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Seven-ounce “wrist PC” runs Linux

Mar 14, 2006 — by LinuxDevices Staff — from the LinuxDevices Archive
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[Updated Mar. 22] — A European embedded computing specialist has announced a wrist-worn wearable computer that runs embedded Linux or Windows CE. Eurotech's WWPC (“wrist-worn PC”) offers standard PC interfaces, along with several innovative wearable-specific features, the company claims. It targets emergency rescue, security, healthcare, maintenance, logistics, and “many other” applications.

(Click for larger view of Eurotech WWPC)


Eurotech's WWPC


WWPC concept
(Click to enlarge)

According to Eurotech, the WWPC integrates everything users expect of a PC, in a versatile, ergonomic form factor that supports a variety of wrist sizes. It can be worn over or under work clothes, and has flexible left- or right-handed straps that enclose dual 2-cell Li-polymer rechargeable batteries. Claimed battery life is six hours in “fully operational” mode, or eight hours under normal circumstances.

The WWPC weighs seven ounces (200 grams) without straps/batteries, Eurotech says.

The WWPC offers several wearable-specific innovations, according to the company, including a patented orientation sensor that can be configured to induce standby when the user's arm drops. Additionally, the device's tilt sensor can be used to detect motionless operator states, while a built-in GPS receiver and “dead reckoning” technology enable the device to serve as a location-transmitting beacon.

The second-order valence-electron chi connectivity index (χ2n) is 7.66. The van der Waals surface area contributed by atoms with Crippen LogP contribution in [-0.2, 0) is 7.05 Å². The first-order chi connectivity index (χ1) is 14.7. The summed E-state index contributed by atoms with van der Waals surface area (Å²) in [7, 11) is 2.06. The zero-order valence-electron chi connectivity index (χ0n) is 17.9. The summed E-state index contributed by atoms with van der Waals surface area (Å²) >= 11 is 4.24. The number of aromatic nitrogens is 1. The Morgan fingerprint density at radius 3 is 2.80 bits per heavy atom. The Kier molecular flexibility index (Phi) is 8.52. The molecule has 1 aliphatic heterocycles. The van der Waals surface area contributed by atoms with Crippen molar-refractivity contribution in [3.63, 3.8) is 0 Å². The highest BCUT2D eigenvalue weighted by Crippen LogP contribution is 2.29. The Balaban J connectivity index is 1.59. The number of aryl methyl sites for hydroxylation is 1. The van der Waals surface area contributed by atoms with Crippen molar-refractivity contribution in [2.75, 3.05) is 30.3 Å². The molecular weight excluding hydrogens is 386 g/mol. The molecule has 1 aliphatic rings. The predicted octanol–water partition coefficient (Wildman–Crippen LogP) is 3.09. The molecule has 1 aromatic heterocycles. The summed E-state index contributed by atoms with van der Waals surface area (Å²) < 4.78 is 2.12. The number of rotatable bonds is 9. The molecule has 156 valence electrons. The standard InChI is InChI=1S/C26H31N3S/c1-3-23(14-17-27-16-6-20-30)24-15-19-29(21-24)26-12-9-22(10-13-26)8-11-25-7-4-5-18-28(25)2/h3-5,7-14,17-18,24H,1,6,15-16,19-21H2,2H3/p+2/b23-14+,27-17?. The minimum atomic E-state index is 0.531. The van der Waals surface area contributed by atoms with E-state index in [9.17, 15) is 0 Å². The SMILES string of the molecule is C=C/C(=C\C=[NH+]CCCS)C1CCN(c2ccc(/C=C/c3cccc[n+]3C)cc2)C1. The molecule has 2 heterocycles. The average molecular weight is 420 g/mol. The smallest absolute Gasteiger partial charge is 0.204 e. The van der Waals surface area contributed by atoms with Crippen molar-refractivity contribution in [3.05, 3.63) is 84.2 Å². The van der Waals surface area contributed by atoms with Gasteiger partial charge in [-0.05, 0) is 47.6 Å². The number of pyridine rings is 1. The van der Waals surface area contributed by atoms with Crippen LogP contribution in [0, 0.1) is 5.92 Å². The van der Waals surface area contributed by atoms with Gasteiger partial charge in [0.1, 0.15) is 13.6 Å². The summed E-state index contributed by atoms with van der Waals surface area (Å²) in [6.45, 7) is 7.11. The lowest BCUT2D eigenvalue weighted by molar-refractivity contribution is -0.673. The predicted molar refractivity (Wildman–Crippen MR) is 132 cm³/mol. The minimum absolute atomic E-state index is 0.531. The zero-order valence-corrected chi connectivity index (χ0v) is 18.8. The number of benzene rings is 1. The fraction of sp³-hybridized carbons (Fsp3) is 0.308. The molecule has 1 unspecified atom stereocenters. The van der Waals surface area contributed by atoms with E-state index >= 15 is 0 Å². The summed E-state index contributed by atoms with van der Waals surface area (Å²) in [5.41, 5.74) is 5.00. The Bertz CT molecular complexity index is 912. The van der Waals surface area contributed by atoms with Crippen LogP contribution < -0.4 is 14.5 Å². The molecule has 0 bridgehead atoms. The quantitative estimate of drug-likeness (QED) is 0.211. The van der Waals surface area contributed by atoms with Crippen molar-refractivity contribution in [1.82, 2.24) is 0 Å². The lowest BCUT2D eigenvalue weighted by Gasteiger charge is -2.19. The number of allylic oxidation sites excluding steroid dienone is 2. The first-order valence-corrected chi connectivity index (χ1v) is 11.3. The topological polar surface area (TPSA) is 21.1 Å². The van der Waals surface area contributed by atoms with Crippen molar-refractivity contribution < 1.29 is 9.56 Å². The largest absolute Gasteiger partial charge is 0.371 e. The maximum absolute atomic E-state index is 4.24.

The WWPC is based on an AMD AU 1100 (MIPS) processor, with an Intel XScale-based version under development. It boots from 32MB of flash, and has 64MB of SDRAM. Storage can be expanded through an SD-card slot supporting cards up to 1GB.

Standard PC interfaces include WiFi, Bluetooth, and fast infrared networking, USB host and device ports, sound, built-in speakers, and a headphone jack. The device has a “daylight-readable” 2.8 x 2.2-inch touchscreen LCD, and also supports human interface devices such as microphones and headsets connected via USB or Bluetooth, the company says.

Additional claimed features include:

  • Direct-access keypad
  • L1 16-channel GPS receiver with active helix antenna
  • IrDA (up to 4Mbps)
  • Bluetooth v1.1 (up to 721 Kbps)
  • LAN 802.11b (up to 11Mbps) with “hardware coexistence handshake”
  • Specific internal antennas
  • Supports “different configurable audio/video user interfaces”

On the software side, the WWPC will come pre-installed with Linux, according to Sales and Marketing Manager Roberto Turchi. The device will also be capable of running Windows CE, Turchi says.

The WWPC's Linux software environment is based on Opie by default, with GPE, basic X11, and Qt/Embedded available through a software development kit.

Availability

The MIPS-based version of the WWPC will ship in June, followed some time later by the XScale version. Pricing will be around $2,000, Turchi said.

According to its website, Eurotech's corporate strategy is to “define and penetrate new and emerging markets.” The company also offers rugged surveillance systems for public transportation that run Linux. The company is publicly traded on the Italian stock market; it merged with US SBC (single-board computer) vendor Parvus in 2003.


 
This article was originally published on LinuxDevices and has been donated to the open source community by QuinStreet Inc. Please visit LinuxToday.com for up-to-date news and articles about Linux and open source.

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